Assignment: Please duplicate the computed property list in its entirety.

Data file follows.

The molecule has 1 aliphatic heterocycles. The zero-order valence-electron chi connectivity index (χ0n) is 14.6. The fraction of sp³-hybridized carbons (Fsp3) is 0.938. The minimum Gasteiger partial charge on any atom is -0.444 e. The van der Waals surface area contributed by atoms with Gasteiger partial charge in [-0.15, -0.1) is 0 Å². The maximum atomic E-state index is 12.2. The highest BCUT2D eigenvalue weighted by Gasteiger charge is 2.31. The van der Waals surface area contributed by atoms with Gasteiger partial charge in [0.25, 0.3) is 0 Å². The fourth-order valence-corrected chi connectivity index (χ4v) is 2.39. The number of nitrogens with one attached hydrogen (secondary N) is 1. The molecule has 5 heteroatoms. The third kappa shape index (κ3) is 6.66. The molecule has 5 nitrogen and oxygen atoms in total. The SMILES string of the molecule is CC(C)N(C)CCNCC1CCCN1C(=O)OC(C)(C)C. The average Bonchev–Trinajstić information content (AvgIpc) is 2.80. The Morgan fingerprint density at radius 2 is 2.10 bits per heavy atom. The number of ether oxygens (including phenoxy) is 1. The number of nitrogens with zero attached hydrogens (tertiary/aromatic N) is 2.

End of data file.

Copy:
The molecule has 1 aliphatic heterocycles. The zero-order valence-electron chi connectivity index (χ0n) is 14.6. The fraction of sp³-hybridized carbons (Fsp3) is 0.938. The minimum Gasteiger partial charge on any atom is -0.444 e. The van der Waals surface area contributed by atoms with Gasteiger partial charge in [-0.15, -0.1) is 0 Å². The maximum atomic E-state index is 12.2. The highest BCUT2D eigenvalue weighted by Gasteiger charge is 2.31. The van der Waals surface area contributed by atoms with Gasteiger partial charge in [0.25, 0.3) is 0 Å². The fourth-order valence-corrected chi connectivity index (χ4v) is 2.39. The number of nitrogens with one attached hydrogen (secondary N) is 1. The molecule has 5 heteroatoms. The third kappa shape index (κ3) is 6.66. The molecule has 5 nitrogen and oxygen atoms in total. The SMILES string of the molecule is CC(C)N(C)CCNCC1CCCN1C(=O)OC(C)(C)C. The average Bonchev–Trinajstić information content (AvgIpc) is 2.80. The Morgan fingerprint density at radius 2 is 2.10 bits per heavy atom. The number of ether oxygens (including phenoxy) is 1. The number of nitrogens with zero attached hydrogens (tertiary/aromatic N) is 2.